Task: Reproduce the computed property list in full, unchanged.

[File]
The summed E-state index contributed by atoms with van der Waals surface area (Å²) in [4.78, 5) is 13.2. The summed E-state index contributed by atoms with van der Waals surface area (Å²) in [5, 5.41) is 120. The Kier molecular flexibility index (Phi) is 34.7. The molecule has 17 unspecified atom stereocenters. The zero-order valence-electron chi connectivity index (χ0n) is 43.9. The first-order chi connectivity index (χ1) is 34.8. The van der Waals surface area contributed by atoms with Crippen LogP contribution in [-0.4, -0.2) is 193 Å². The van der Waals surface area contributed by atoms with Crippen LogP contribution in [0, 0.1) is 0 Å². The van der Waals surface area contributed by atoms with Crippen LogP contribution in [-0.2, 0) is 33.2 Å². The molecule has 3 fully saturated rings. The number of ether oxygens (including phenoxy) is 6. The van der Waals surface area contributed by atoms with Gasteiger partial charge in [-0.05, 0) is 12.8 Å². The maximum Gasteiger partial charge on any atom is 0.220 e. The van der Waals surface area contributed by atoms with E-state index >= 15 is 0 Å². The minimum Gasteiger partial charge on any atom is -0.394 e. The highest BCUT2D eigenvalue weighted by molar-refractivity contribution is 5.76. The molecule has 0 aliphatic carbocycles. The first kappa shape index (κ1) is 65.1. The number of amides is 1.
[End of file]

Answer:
The summed E-state index contributed by atoms with van der Waals surface area (Å²) in [4.78, 5) is 13.2. The summed E-state index contributed by atoms with van der Waals surface area (Å²) in [5, 5.41) is 120. The Kier molecular flexibility index (Phi) is 34.7. The molecule has 17 unspecified atom stereocenters. The zero-order valence-electron chi connectivity index (χ0n) is 43.9. The first-order chi connectivity index (χ1) is 34.8. The van der Waals surface area contributed by atoms with Crippen LogP contribution in [-0.4, -0.2) is 193 Å². The van der Waals surface area contributed by atoms with Crippen LogP contribution in [0, 0.1) is 0 Å². The van der Waals surface area contributed by atoms with Crippen LogP contribution in [-0.2, 0) is 33.2 Å². The molecule has 3 fully saturated rings. The number of ether oxygens (including phenoxy) is 6. The van der Waals surface area contributed by atoms with Gasteiger partial charge in [-0.05, 0) is 12.8 Å². The maximum Gasteiger partial charge on any atom is 0.220 e. The van der Waals surface area contributed by atoms with E-state index >= 15 is 0 Å². The minimum Gasteiger partial charge on any atom is -0.394 e. The highest BCUT2D eigenvalue weighted by molar-refractivity contribution is 5.76. The molecule has 0 aliphatic carbocycles. The first kappa shape index (κ1) is 65.1. The number of amides is 1.